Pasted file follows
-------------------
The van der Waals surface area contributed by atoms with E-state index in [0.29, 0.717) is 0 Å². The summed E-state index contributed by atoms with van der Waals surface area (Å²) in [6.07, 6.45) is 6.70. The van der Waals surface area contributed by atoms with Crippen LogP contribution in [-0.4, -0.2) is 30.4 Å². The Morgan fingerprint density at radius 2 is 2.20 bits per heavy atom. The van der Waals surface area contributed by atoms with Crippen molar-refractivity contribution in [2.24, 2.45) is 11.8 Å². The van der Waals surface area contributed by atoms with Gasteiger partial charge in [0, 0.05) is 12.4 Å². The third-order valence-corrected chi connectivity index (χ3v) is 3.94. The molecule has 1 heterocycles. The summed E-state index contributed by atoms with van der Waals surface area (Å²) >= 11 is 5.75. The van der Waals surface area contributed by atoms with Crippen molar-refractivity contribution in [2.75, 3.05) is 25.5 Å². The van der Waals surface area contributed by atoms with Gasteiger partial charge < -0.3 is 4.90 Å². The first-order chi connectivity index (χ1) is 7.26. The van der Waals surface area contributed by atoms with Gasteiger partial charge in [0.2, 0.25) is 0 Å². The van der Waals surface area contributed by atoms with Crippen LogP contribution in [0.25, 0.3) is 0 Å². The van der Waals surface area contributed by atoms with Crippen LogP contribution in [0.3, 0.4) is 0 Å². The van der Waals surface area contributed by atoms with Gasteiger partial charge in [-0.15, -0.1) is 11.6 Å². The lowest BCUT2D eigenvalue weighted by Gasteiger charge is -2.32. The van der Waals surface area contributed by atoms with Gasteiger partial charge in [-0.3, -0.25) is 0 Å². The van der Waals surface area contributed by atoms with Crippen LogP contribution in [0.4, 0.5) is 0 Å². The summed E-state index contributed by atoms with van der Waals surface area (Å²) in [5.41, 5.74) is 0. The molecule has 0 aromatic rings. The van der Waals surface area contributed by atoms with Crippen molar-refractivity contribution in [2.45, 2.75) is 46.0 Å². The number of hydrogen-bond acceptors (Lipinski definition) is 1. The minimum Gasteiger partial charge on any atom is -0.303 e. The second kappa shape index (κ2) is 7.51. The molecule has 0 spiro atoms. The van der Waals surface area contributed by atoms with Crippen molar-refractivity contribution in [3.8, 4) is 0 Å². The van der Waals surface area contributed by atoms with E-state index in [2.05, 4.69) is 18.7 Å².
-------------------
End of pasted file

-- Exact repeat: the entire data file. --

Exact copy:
The van der Waals surface area contributed by atoms with E-state index in [0.29, 0.717) is 0 Å². The summed E-state index contributed by atoms with van der Waals surface area (Å²) in [6.07, 6.45) is 6.70. The van der Waals surface area contributed by atoms with Crippen LogP contribution in [-0.4, -0.2) is 30.4 Å². The Morgan fingerprint density at radius 2 is 2.20 bits per heavy atom. The van der Waals surface area contributed by atoms with Crippen molar-refractivity contribution in [2.24, 2.45) is 11.8 Å². The van der Waals surface area contributed by atoms with Gasteiger partial charge in [0, 0.05) is 12.4 Å². The third-order valence-corrected chi connectivity index (χ3v) is 3.94. The molecule has 1 heterocycles. The summed E-state index contributed by atoms with van der Waals surface area (Å²) >= 11 is 5.75. The van der Waals surface area contributed by atoms with Crippen molar-refractivity contribution in [2.75, 3.05) is 25.5 Å². The van der Waals surface area contributed by atoms with Gasteiger partial charge < -0.3 is 4.90 Å². The first-order chi connectivity index (χ1) is 7.26. The van der Waals surface area contributed by atoms with Gasteiger partial charge in [0.2, 0.25) is 0 Å². The van der Waals surface area contributed by atoms with Crippen LogP contribution in [0.25, 0.3) is 0 Å². The van der Waals surface area contributed by atoms with Crippen LogP contribution in [0.3, 0.4) is 0 Å². The van der Waals surface area contributed by atoms with Gasteiger partial charge in [-0.15, -0.1) is 11.6 Å². The lowest BCUT2D eigenvalue weighted by Gasteiger charge is -2.32. The van der Waals surface area contributed by atoms with Gasteiger partial charge in [-0.3, -0.25) is 0 Å². The van der Waals surface area contributed by atoms with Crippen LogP contribution in [0.4, 0.5) is 0 Å². The summed E-state index contributed by atoms with van der Waals surface area (Å²) in [5.41, 5.74) is 0. The molecule has 0 aromatic rings. The van der Waals surface area contributed by atoms with Crippen molar-refractivity contribution in [2.45, 2.75) is 46.0 Å². The number of hydrogen-bond acceptors (Lipinski definition) is 1. The minimum Gasteiger partial charge on any atom is -0.303 e. The second kappa shape index (κ2) is 7.51. The molecule has 0 spiro atoms. The van der Waals surface area contributed by atoms with Crippen molar-refractivity contribution in [3.8, 4) is 0 Å². The van der Waals surface area contributed by atoms with E-state index in [2.05, 4.69) is 18.7 Å².